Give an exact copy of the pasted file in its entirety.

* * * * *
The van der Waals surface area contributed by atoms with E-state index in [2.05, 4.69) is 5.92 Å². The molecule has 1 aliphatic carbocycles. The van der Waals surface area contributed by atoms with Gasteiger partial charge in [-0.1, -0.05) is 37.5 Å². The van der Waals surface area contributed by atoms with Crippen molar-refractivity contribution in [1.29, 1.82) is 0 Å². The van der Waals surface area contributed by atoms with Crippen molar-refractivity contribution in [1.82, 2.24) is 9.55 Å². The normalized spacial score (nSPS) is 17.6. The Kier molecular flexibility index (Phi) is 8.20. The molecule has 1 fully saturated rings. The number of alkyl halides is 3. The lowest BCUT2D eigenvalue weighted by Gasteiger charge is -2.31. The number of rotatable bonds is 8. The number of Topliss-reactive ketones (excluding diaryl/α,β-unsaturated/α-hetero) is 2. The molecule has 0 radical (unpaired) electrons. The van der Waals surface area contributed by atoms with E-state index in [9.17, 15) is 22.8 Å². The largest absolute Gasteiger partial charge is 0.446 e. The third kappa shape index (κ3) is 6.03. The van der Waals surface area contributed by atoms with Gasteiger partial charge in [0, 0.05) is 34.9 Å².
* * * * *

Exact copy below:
The van der Waals surface area contributed by atoms with E-state index in [2.05, 4.69) is 5.92 Å². The molecule has 1 aliphatic carbocycles. The van der Waals surface area contributed by atoms with Gasteiger partial charge in [-0.1, -0.05) is 37.5 Å². The van der Waals surface area contributed by atoms with Crippen molar-refractivity contribution in [1.29, 1.82) is 0 Å². The van der Waals surface area contributed by atoms with Crippen molar-refractivity contribution in [1.82, 2.24) is 9.55 Å². The normalized spacial score (nSPS) is 17.6. The Kier molecular flexibility index (Phi) is 8.20. The molecule has 1 fully saturated rings. The number of alkyl halides is 3. The lowest BCUT2D eigenvalue weighted by Gasteiger charge is -2.31. The number of rotatable bonds is 8. The number of Topliss-reactive ketones (excluding diaryl/α,β-unsaturated/α-hetero) is 2. The molecule has 0 radical (unpaired) electrons. The van der Waals surface area contributed by atoms with E-state index in [9.17, 15) is 22.8 Å². The largest absolute Gasteiger partial charge is 0.446 e. The third kappa shape index (κ3) is 6.03. The van der Waals surface area contributed by atoms with Gasteiger partial charge in [0, 0.05) is 34.9 Å².